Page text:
A. Definition of Disability

To qualify for disability benefits under the Social Security Act, a claimant must show among other things, that she is "under a disability." 42 U.S.C. § 423(a)(1)(E). "The mere existence of an impairment is insufficient proof of a disability." Matthews v. Shalala, 10 F.3d 678, 680 (9th Cir. 1993) (citing Sample v. Schweiker, 694 F.2d 639, 642-43 (9th Cir. 1982)). Disability has "a severity and durational requirement for recognition under the [Social Security] Act that accords with the remedial purpose of the Act." Flaten v. Sec'y of Health & Human Svcs., 44 F.3d 1453, 1459 (9th Cir. 1995).

The Social Security Act defines "disability" as the "inability to engage in any substantial gainful activity by reason of any medically determinable physical or mental impairment which can be expected to result in death or which has lasted or can be expected to last for a continuous period of not less than 12 months." 42 U.S.C. § 423(d)(1)(A). A person is "under a disability only if h[er] physical or mental impairment or impairments are of such severity that [s]he is not only unable to do h[er] previous work but cannot, considering h[er] age, education, and work experience, engage in any other kind of substantial gainful work which exists in the national economy." Id. at § 423(d)(2)(A).

"A claimant bears the burden of proving that an impairment is disabling." Matthews, 10 F.3d at 680 (quoting Miller v. Heckler, 770 F.2d 845, 849 (9th Cir. 1985)). Thus, "[t]he applicant must show that [s]he is precluded from engaging in not only h[er] previous work, ' but also from performing any other kind of substantial gainful work' due to such impairment." Id. (quoting 42 U.S.C. § 423(d)(2)(A)).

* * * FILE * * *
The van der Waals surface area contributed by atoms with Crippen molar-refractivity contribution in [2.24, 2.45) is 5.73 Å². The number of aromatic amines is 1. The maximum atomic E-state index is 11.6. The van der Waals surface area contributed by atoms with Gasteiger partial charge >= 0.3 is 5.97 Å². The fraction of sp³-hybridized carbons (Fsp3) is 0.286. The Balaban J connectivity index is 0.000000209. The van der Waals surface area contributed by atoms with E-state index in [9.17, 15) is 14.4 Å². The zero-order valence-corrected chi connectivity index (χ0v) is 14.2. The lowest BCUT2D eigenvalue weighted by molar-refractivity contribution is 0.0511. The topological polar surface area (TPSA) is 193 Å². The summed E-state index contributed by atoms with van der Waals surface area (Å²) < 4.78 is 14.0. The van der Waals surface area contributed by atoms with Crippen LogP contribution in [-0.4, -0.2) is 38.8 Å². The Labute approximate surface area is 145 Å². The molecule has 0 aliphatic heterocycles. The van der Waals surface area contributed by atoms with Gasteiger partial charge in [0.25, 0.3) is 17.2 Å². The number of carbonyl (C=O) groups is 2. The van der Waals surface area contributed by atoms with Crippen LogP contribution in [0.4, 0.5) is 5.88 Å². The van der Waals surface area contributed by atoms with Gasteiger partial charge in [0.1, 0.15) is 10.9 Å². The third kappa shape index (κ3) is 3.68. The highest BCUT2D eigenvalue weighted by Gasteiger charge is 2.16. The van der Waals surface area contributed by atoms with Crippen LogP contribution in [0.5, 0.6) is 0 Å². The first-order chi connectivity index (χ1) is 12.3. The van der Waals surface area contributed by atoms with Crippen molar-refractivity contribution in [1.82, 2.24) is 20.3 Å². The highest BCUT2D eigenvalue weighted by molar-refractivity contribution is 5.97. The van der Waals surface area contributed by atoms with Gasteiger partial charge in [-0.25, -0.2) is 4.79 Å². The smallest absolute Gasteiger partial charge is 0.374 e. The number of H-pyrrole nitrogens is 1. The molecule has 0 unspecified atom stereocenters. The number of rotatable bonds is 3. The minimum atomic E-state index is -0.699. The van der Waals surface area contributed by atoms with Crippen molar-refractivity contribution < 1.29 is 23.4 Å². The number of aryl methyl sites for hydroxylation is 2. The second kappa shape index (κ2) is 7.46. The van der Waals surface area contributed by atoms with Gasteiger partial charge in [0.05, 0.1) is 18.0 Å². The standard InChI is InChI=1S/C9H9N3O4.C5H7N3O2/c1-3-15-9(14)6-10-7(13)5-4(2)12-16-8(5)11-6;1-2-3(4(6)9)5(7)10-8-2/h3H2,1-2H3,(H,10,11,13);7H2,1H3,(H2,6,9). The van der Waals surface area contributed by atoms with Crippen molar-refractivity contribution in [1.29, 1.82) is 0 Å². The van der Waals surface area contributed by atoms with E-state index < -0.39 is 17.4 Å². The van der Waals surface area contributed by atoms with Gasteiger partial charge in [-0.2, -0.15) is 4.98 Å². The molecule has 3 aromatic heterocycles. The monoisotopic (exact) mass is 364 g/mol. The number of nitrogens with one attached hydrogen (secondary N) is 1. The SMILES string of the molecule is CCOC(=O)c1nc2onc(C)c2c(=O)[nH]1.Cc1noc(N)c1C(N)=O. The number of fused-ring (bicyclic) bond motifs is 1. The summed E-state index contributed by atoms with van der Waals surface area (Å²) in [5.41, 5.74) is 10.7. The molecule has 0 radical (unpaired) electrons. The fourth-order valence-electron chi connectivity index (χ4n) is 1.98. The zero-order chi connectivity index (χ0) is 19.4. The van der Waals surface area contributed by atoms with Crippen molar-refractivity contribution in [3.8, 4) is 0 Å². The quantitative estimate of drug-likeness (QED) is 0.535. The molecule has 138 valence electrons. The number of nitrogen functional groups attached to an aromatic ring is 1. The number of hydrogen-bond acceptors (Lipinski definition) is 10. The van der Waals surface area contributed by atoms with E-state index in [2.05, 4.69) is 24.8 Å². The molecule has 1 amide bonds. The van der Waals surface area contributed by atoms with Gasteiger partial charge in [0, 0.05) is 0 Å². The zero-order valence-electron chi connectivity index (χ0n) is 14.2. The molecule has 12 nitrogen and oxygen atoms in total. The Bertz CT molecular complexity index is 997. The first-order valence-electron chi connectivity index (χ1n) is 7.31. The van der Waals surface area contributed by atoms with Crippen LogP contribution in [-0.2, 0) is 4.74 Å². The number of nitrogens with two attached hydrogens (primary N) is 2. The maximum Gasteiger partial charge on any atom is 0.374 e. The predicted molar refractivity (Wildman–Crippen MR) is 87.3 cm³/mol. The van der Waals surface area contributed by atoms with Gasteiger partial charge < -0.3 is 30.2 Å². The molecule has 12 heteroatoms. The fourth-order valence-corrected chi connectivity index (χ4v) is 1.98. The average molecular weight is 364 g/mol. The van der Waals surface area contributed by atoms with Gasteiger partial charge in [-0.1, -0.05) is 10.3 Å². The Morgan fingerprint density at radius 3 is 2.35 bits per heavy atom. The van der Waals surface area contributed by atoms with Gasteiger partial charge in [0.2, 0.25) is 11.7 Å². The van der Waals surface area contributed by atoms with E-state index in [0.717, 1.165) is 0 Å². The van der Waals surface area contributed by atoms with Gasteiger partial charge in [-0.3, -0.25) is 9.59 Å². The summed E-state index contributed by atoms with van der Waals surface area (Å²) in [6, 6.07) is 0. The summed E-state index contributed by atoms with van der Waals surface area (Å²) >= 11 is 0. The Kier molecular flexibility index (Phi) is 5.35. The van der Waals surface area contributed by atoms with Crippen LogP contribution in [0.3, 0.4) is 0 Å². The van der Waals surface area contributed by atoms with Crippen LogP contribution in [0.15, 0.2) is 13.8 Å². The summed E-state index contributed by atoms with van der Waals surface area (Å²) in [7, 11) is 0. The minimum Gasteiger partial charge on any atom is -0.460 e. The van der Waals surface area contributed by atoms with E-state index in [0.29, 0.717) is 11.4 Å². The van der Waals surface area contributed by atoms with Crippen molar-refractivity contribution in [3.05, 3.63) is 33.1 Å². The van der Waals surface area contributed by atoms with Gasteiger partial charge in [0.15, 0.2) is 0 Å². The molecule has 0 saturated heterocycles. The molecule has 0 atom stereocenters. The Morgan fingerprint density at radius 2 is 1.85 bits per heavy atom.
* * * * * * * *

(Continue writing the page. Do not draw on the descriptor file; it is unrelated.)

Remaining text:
B. Five-Step Evaluation Process

The Social Security regulations set forth a five-step sequential process for evaluating disability claims. 20 C.F.R. § 404.1520; see also Reddick, 157 F.3d at 721 (describing the sequential process). A finding of "not disabled" at any step in the sequential process will end the ALJ's inquiry and the claim will be denied. 20 C.F.R. § 404.1520(a)(4). The claimant bears the burden of proof at the first four steps, but the burden shifts to the ALJ at the final step. Reddick, 157 F.3d at 721.

The five steps are as follows:

First, the ALJ determines whether the claimant is "doing substantial gainful activity." 20 C.F.R. § 404.1520(a)(4)(i). If so, the claimant is not disabled.

Second, if the claimant is not gainfully employed, the ALJ determines whether the claimant has a "severe medically determinable physical or mental impairment." 20 C.F.R. § 404.1520(a)(4)(ii). A severe impairment is one that "significantly limits [the claimant's] physical or mental ability to do basic work activities." Id. at § 404.1520(c). Basic work activities means the "abilities and aptitudes to do most jobs." Id. at § 404.1521(b). Further, the impairment must either be expected "to result in death" or "to last for a continuous period of twelve months." Id. at § 404.1509 (incorporated by reference in 20 C.F.R. § 404.1520(a)(4)(ii)). The "step-two inquiry is a de minimis screening device to dispose of groundless claims." Smolen v. Chater, 80 F.3d 1273, 1290 (9th Cir. 1996).

Third, having found a severe impairment, the ALJ next determines whether the impairment "meets or medically equals the criteria of any of the listings in the Listing of Impairments in appendix 1, subpart P of 20 CFR part 404 (appendix 1)." SSR 12-2p, 2012 WL 3104869 at *6 (July 25, 2012). If so, the claimant is found disabled without considering the claimant's age, education, and work experience. 20 C.F.R. § 404.1520(d).

Fibromyalgia ("FM"), however, cannot meet a listing in appendix 1 because FM is not a listed impairment. Therefore, at step 3 the ALJ determines whether FM medically equals a listing (for example, listing 14.09D in the listing for inflammatory arthritis), or whether it medically equals a listing in combination with at least one other medically determinable impairment. SSR 12-2p at *6.

When a claimant's impairments do not meet or equal a listed impairment under appendix 1, the ALJ will assess a claimant's Residual Functional Capacity ("RFC"). Id. The ALJ bases the RFC assessment on all relevant evidence in the case record. Id. The ALJ considers the effects of all of the claimant's medically determinable impairments, including impairments that are not severe. Id. For a person with FM, the ALJ will consider a longitudinal record ...